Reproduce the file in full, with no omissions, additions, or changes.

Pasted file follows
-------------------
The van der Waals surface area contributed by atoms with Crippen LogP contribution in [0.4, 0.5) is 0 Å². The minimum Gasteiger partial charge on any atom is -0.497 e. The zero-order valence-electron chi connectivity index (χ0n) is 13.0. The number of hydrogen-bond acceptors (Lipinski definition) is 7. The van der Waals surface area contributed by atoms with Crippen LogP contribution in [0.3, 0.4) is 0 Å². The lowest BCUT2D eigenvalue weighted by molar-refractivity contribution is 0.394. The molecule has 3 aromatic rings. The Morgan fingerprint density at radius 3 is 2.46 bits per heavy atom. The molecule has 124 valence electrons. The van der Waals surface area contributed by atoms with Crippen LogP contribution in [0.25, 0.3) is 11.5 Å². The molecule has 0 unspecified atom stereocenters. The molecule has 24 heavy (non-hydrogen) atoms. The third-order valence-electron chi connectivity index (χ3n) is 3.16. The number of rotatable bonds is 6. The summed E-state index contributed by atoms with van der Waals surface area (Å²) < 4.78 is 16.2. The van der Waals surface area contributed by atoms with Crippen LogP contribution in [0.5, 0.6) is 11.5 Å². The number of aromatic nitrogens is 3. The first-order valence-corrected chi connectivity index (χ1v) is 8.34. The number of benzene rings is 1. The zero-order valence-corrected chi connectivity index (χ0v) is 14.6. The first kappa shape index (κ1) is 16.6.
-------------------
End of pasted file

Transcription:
The van der Waals surface area contributed by atoms with Crippen LogP contribution in [0.4, 0.5) is 0 Å². The minimum Gasteiger partial charge on any atom is -0.497 e. The zero-order valence-electron chi connectivity index (χ0n) is 13.0. The number of hydrogen-bond acceptors (Lipinski definition) is 7. The van der Waals surface area contributed by atoms with Crippen LogP contribution in [0.3, 0.4) is 0 Å². The lowest BCUT2D eigenvalue weighted by molar-refractivity contribution is 0.394. The molecule has 3 aromatic rings. The Morgan fingerprint density at radius 3 is 2.46 bits per heavy atom. The molecule has 124 valence electrons. The van der Waals surface area contributed by atoms with Crippen LogP contribution in [0.25, 0.3) is 11.5 Å². The molecule has 0 unspecified atom stereocenters. The molecule has 24 heavy (non-hydrogen) atoms. The third-order valence-electron chi connectivity index (χ3n) is 3.16. The number of rotatable bonds is 6. The summed E-state index contributed by atoms with van der Waals surface area (Å²) < 4.78 is 16.2. The van der Waals surface area contributed by atoms with Crippen LogP contribution in [0.5, 0.6) is 11.5 Å². The number of aromatic nitrogens is 3. The first-order valence-corrected chi connectivity index (χ1v) is 8.34. The number of benzene rings is 1. The zero-order valence-corrected chi connectivity index (χ0v) is 14.6. The first kappa shape index (κ1) is 16.6.